You can take distributions from your ABLE account to pay for any qualified disability expenses such as expenses for maintaining or improving your health, independence, or quality of life. Qualified disability expenses include those for education, housing, transportation, employment training and support, assistive technology, personal support services, health, prevention and wellness, financial management, administrative services, legal fees, expenses for oversight and monitoring, and funeral and burial expenses.
If distributions from your ABLE account during a year aren't more than your qualified disability expenses for that year, no amount is taxable for that year. If the total amount distributed during a year is more than your qualified disability expenses for that year, the earnings portion of the distribution is included in your income for that year, after the calculation in Table 1.
Table 1. Figuring the Taxable Portion of a Distribution
The year's total distributions for qualified disability expensesxEarnings portion of the year's distributions =Amount nontaxable for the year
The year's total distributions
Example. (p7)
On August 2, 2017, Dora's ABLE account has a balance of $2,400; $2,000 is from contributions and $400 is earnings. During 2017, Dora has qualified disability expenses of $1,600, but she receives distributions from her ABLE account totaling $2,400 on August 2, 2017. She figures the nontaxable part of her earnings portion as follows.
Distributions for qualified disability expenses: $1,600xEarnings portion of the year's distributions: $400=$266.67, the nontaxable portion of the earnings
Total distributions: $2,400
Dora will include the difference of $133.33 ($400 – $266.67) in her gross income for 2017.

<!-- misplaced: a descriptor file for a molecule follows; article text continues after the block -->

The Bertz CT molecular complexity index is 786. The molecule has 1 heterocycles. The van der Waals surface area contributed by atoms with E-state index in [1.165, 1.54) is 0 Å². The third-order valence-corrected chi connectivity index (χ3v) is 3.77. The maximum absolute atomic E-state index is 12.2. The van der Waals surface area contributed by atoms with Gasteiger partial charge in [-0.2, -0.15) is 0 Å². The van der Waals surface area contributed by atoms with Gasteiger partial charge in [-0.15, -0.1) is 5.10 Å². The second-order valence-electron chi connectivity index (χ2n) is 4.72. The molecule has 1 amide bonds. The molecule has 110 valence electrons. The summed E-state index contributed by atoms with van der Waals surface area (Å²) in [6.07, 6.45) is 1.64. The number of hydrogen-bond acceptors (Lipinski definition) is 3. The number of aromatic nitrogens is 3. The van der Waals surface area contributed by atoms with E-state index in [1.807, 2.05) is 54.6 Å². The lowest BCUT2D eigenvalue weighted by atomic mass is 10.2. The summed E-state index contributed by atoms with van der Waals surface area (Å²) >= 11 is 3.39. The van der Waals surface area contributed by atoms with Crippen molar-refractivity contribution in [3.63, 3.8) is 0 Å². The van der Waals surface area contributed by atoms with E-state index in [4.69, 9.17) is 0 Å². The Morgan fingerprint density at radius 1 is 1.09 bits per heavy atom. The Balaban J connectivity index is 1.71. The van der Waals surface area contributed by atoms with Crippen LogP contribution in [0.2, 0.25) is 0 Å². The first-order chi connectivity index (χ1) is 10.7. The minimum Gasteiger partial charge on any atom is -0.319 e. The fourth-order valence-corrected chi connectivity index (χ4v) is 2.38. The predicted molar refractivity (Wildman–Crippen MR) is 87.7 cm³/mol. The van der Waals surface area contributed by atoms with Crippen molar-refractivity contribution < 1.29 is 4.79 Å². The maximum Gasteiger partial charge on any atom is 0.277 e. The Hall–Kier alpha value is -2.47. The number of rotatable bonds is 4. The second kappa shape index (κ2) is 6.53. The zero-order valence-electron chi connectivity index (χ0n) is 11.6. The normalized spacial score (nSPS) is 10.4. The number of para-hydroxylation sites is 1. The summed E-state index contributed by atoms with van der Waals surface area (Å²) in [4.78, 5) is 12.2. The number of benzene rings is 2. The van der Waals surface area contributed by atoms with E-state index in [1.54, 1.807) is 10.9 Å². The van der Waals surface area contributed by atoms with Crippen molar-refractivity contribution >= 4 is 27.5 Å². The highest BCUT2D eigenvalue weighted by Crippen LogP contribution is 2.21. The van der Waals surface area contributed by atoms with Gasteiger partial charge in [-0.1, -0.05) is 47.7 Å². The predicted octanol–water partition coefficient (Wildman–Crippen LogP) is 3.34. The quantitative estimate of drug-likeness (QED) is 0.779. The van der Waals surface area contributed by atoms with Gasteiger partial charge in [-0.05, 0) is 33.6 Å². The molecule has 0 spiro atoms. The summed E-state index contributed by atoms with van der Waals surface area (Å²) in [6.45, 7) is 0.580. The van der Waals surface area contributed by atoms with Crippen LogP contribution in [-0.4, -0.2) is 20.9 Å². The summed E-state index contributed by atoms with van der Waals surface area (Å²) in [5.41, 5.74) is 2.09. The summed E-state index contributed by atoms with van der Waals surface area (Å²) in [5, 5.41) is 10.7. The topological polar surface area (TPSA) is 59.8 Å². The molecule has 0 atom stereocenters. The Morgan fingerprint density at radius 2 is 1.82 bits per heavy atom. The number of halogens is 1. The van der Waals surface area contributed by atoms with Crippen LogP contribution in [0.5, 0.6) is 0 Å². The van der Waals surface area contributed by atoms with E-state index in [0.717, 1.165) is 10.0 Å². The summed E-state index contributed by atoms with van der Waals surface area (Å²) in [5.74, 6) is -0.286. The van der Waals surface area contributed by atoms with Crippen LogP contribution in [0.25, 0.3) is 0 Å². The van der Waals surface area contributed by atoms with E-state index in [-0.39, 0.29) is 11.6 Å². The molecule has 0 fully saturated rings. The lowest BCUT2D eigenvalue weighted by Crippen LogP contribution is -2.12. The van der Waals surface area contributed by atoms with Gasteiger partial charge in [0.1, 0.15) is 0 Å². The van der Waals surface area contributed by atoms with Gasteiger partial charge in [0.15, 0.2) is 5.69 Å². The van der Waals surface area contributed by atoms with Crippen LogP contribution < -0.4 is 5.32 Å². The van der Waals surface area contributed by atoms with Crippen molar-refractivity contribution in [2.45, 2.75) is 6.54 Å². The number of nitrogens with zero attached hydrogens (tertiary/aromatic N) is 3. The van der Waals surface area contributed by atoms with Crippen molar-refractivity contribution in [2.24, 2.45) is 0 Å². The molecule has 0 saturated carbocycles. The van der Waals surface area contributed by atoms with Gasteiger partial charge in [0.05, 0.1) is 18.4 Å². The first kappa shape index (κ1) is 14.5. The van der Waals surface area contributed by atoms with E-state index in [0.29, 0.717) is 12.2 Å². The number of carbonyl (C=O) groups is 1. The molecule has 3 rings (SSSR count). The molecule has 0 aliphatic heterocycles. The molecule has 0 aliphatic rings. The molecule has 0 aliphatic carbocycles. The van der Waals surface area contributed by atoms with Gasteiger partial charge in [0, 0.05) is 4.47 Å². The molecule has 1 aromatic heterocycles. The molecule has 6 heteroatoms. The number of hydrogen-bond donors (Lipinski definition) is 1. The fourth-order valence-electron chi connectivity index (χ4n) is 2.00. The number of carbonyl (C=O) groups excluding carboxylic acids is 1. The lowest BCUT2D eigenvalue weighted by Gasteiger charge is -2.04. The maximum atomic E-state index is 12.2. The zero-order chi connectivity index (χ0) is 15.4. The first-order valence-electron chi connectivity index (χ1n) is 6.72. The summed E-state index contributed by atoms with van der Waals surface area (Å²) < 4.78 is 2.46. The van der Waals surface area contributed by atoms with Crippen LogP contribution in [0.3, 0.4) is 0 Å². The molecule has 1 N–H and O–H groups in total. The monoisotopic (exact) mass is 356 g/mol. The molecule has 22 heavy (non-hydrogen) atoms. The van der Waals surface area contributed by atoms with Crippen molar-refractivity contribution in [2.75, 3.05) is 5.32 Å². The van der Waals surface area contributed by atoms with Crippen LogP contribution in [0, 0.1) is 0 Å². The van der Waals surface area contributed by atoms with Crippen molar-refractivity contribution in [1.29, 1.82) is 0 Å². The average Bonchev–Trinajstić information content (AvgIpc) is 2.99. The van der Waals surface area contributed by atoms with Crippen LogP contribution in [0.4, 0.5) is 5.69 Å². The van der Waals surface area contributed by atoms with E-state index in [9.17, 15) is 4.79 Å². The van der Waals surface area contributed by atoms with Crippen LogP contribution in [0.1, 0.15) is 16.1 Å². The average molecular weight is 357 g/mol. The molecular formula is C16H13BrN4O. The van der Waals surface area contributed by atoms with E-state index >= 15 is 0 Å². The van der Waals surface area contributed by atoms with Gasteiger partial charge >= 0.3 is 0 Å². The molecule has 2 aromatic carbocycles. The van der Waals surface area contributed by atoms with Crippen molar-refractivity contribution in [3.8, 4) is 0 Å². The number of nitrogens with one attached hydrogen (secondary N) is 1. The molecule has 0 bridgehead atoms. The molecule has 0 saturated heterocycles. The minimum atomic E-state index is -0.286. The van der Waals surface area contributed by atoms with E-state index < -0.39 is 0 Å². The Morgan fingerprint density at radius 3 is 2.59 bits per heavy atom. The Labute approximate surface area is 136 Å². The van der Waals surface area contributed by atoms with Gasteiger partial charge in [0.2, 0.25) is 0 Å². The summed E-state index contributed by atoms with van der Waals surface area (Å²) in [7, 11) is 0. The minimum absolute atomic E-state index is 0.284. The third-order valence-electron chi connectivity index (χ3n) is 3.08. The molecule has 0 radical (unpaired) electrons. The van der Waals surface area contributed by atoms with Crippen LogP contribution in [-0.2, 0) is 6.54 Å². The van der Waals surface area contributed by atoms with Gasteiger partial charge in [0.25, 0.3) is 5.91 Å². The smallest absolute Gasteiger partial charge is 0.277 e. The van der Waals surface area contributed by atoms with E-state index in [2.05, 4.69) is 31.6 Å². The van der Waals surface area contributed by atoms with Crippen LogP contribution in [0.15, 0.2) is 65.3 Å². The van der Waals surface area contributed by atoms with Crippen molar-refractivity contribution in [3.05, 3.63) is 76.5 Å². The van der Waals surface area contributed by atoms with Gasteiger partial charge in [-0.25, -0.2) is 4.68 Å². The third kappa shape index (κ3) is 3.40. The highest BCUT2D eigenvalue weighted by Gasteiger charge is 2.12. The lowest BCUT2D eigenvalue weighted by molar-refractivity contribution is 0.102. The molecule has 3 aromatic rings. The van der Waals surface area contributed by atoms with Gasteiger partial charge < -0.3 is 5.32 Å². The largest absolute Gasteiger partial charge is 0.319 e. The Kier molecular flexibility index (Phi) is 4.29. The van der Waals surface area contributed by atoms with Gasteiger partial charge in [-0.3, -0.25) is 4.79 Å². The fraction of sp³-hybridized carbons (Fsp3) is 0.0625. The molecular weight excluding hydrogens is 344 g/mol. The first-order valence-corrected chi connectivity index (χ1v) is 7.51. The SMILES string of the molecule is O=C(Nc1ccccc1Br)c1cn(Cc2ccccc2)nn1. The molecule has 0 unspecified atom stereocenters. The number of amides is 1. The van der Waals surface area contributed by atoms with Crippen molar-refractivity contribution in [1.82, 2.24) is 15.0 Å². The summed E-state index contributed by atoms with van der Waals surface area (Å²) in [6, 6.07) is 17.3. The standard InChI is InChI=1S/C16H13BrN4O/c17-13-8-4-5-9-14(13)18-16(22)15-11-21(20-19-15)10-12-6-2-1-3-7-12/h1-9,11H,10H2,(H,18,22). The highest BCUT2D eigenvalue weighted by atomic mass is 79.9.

The tax on any distribution included in your taxable income is increased by 10%. Figure this tax on Form 5329, Part II, and file it even if you're not otherwise required to file a federal income tax return.

Rollovers, program-to-program transfers, and beneficiary changes.(p7)

If you need to move your ABLE account to another qualified ABLE program because of a change in residency or to change the designated beneficiary of the account, you can accomplish this through a rollover. If the ABLE program permits, funds can move from one ABLE account to another through a direct program-to-program transfer.
You don't include in your gross income any amount distributed to you from your ABLE account if it's rolled over within 60 days to another ABLE account established for you or for an eligible family member and no other rollover has been made within the previous 12 months.
Program-to-program transfer.(p8)
The entire balance of your ABLE account can be transferred by your ABLE program to another ABLE program if, for example, you move from one state to another. You can also have your ABLE program transfer all or part of the balance in your account to an eligible family member. If the entire balance is transferred, your first ABLE account is closed after the transfer is complete. A program-to-program transfer isn’t a distribution so you don’t include any of the transferred amount in your gross income.
Change of designated beneficiary. (p8)
Your ABLE program may permit you to change the beneficiary of your ABLE account from yourself to one of your siblings if your sibling is an eligible individual for the tax year in which you make the change. A sibling, whether by blood or by adoption, includes a brother, sister, stepbrother, stepsister, half-brother, and half-sister.

New information returns for ABLE accounts.(p8)

You may receive from your ABLE program the following forms which you can use if you need to file an income tax return.
Form 1099-QA, Distributions From ABLE Accounts. (p8)
An ABLE program issues this form to you to report all distributions made from your ABLE account.
Form 5498-QA, ABLE Account Contribution Information. (p8)
An ABLE program issues this form to you annually to report contributions (including rollovers), fair market value of the account, opening of a new account, certification of a qualified account, and your disability code.
If you have any questions about the amounts on these forms, you should contact your ABLE program administrator.